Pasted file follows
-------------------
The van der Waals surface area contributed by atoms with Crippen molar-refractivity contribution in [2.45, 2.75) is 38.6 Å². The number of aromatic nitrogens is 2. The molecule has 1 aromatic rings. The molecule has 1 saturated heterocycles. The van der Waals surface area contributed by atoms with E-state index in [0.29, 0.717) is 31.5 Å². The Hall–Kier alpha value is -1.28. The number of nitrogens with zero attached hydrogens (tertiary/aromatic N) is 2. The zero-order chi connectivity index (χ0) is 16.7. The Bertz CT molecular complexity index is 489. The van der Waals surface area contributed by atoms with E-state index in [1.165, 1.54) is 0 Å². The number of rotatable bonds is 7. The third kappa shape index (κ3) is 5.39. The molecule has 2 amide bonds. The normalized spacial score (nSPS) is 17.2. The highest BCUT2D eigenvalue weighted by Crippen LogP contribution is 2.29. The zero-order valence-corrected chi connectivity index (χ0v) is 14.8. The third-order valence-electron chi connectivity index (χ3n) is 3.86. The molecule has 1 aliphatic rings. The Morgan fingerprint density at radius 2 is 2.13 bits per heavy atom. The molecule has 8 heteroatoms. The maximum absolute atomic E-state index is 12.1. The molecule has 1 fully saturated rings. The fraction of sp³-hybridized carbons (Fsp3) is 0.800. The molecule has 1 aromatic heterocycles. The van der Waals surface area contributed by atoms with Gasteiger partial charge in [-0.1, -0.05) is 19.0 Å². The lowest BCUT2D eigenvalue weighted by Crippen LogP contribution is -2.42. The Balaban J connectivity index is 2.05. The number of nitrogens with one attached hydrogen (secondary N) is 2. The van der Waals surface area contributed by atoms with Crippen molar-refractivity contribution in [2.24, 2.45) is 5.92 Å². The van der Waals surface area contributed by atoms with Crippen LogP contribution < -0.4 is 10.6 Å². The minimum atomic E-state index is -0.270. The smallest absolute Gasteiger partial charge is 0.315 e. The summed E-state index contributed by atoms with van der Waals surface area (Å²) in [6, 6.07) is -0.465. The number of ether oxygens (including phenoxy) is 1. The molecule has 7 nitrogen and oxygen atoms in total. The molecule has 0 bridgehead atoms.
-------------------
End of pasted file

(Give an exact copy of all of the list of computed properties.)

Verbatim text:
The van der Waals surface area contributed by atoms with Crippen molar-refractivity contribution in [2.45, 2.75) is 38.6 Å². The number of aromatic nitrogens is 2. The molecule has 1 aromatic rings. The molecule has 1 saturated heterocycles. The van der Waals surface area contributed by atoms with E-state index in [0.29, 0.717) is 31.5 Å². The Hall–Kier alpha value is -1.28. The number of nitrogens with zero attached hydrogens (tertiary/aromatic N) is 2. The zero-order chi connectivity index (χ0) is 16.7. The Bertz CT molecular complexity index is 489. The van der Waals surface area contributed by atoms with E-state index in [1.165, 1.54) is 0 Å². The number of rotatable bonds is 7. The third kappa shape index (κ3) is 5.39. The molecule has 2 amide bonds. The normalized spacial score (nSPS) is 17.2. The highest BCUT2D eigenvalue weighted by Crippen LogP contribution is 2.29. The zero-order valence-corrected chi connectivity index (χ0v) is 14.8. The third-order valence-electron chi connectivity index (χ3n) is 3.86. The molecule has 1 aliphatic rings. The Morgan fingerprint density at radius 2 is 2.13 bits per heavy atom. The molecule has 8 heteroatoms. The maximum absolute atomic E-state index is 12.1. The molecule has 1 fully saturated rings. The fraction of sp³-hybridized carbons (Fsp3) is 0.800. The molecule has 1 aromatic heterocycles. The van der Waals surface area contributed by atoms with Gasteiger partial charge in [-0.1, -0.05) is 19.0 Å². The lowest BCUT2D eigenvalue weighted by Crippen LogP contribution is -2.42. The Balaban J connectivity index is 2.05. The number of nitrogens with one attached hydrogen (secondary N) is 2. The van der Waals surface area contributed by atoms with Crippen molar-refractivity contribution in [2.24, 2.45) is 5.92 Å². The van der Waals surface area contributed by atoms with Crippen LogP contribution < -0.4 is 10.6 Å². The minimum atomic E-state index is -0.270. The smallest absolute Gasteiger partial charge is 0.315 e. The summed E-state index contributed by atoms with van der Waals surface area (Å²) in [6, 6.07) is -0.465. The number of ether oxygens (including phenoxy) is 1. The molecule has 7 nitrogen and oxygen atoms in total. The molecule has 0 bridgehead atoms.